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The downsizing delusion


While your home might be your castle, there are good reasons why it shouldn’t be your pension, says financial writer Kara Gammell

Millions of workers who are relying on their property to fund their retirement may be in for a big surprise. According to research by Royal London, a pension company, downsizing and living off the proceeds of a house sale is unlikely to produce a decent level of income for later life. 

Trading down is not the answer 

Relying on the value of your home to fund your retirement is unlikely to produce an adequate incomeRoyal London’s research, from July 2016, found someone downsizing from a home worth £310,000 to one worth £197,000, and buying an annuity with the money they made, combined with the state pension, could produce an income of about £13,700 a year. This is around half the average UK wage and far below the level of two-thirds of pre-retirement income that many experts believe is the minimum to aim for .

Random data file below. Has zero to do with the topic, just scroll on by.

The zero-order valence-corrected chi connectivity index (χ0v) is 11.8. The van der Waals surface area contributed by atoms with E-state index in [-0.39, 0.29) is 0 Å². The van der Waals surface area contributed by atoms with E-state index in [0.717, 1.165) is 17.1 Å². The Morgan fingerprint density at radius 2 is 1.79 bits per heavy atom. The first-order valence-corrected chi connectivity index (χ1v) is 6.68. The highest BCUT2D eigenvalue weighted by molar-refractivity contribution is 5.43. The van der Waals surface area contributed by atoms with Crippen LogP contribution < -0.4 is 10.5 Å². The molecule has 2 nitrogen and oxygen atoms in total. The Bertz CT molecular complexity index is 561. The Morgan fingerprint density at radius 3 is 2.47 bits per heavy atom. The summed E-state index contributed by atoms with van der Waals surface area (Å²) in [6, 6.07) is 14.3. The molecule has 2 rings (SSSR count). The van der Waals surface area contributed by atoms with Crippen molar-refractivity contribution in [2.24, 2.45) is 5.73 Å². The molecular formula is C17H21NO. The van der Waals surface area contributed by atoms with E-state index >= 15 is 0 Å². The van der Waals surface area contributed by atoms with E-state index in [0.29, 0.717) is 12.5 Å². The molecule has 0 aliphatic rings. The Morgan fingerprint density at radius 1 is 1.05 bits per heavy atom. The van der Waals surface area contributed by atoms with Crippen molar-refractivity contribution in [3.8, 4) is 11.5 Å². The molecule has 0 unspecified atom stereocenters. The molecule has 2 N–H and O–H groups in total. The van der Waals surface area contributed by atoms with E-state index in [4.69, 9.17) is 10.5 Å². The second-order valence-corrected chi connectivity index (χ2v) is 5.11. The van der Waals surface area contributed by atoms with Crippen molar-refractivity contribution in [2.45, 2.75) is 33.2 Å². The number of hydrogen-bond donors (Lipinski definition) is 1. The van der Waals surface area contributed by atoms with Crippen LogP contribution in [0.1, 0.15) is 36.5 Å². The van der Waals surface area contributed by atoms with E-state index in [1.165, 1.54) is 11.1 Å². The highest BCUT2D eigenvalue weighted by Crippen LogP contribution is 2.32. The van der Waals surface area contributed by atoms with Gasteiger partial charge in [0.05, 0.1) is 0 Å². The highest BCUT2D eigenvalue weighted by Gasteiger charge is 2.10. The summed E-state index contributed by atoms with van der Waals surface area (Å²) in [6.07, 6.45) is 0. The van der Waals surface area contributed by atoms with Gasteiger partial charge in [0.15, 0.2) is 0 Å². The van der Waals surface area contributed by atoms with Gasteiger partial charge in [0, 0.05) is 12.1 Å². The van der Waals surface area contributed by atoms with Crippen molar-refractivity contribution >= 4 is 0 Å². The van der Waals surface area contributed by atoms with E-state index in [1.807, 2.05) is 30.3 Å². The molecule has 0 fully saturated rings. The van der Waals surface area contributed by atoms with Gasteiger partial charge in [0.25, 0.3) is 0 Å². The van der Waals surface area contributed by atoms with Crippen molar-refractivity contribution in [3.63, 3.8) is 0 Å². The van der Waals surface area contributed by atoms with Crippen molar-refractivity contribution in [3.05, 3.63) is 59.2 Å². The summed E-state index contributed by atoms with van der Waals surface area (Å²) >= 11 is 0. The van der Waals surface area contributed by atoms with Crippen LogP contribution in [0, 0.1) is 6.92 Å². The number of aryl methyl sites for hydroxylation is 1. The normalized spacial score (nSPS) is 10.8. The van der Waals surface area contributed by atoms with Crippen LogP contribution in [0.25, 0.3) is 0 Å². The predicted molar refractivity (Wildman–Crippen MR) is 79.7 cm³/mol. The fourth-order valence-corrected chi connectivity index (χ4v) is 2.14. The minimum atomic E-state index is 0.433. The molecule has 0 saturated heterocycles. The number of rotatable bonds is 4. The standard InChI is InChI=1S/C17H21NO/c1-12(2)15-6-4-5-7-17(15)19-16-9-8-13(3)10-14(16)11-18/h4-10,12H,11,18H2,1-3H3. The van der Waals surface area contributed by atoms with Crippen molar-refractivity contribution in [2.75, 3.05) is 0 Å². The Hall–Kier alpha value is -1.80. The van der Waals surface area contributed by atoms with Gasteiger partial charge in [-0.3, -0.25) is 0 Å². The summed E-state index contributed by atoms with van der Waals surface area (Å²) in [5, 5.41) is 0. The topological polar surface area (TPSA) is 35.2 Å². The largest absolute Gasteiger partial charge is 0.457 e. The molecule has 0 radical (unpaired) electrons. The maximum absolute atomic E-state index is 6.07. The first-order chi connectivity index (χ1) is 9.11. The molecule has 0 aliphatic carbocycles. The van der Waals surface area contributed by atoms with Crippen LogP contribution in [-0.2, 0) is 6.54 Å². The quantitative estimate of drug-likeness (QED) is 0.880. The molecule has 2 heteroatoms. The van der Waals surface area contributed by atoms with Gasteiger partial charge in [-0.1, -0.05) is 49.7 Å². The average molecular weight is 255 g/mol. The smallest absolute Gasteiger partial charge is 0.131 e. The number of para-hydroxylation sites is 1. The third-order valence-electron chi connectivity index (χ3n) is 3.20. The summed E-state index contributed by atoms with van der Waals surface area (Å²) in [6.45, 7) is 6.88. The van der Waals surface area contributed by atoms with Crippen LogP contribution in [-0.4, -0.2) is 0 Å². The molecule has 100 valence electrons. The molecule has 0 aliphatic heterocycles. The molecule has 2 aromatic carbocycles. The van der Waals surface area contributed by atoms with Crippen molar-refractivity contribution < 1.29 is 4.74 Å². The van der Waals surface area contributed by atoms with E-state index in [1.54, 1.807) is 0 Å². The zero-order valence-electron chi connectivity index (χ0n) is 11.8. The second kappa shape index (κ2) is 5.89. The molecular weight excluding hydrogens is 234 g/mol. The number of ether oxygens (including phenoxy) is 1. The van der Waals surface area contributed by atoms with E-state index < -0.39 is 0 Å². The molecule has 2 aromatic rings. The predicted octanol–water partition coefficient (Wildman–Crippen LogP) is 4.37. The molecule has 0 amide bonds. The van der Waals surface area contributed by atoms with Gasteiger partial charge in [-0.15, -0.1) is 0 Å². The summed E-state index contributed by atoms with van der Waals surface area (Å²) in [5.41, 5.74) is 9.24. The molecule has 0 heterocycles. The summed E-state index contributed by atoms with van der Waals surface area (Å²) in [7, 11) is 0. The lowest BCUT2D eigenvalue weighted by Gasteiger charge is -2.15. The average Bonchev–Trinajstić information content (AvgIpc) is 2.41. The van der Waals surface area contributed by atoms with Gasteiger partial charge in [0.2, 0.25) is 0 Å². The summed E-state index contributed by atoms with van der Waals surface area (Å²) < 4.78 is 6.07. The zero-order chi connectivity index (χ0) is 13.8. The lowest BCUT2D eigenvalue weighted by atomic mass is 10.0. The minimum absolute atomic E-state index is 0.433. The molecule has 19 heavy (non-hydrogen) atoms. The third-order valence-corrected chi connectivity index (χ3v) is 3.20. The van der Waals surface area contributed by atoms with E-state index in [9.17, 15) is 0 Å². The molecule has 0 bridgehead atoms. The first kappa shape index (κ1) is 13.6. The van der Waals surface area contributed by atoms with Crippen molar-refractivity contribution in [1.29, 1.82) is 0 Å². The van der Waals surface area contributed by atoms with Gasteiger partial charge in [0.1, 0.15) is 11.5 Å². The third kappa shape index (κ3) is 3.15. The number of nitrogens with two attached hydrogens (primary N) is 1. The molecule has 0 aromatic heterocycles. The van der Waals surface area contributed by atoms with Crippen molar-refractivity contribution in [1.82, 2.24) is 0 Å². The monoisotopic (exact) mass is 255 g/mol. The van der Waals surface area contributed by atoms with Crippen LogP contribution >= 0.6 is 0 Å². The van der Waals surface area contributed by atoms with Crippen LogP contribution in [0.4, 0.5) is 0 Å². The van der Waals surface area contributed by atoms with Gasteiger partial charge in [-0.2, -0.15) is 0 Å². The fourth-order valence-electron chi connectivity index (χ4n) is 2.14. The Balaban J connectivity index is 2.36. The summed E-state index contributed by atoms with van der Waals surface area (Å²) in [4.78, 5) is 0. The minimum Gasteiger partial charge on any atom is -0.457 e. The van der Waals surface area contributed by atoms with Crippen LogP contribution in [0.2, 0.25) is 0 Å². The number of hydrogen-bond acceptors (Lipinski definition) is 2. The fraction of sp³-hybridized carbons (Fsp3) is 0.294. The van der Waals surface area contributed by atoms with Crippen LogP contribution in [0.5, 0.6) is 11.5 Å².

“Hoping to live off the value of your home could be a ‘downsizing delusion’ for millions of people,” says Steve Webb a pensions expert at Royal London, and former pensions minister in the 2010-15 coalition government. 

“In most of Britain, the amount of money you could free up by trading down at retirement to a smaller property would generate a very modest income. What’s more, someone who chose to save for later life through their home rather than through a pension could easily see their income halve at retirement,” Steve adds. 

Royal London estimates that around three million home owners are choosing not to save for their retirement. Instead, they are relying on swapping their home for a smaller property and using the proceeds to fund their later life. Those who opt out of workplace pension are also missing out on employer contributions and tax relief, which in many cases can double the amount being paid in.

Property is many people’s biggest asset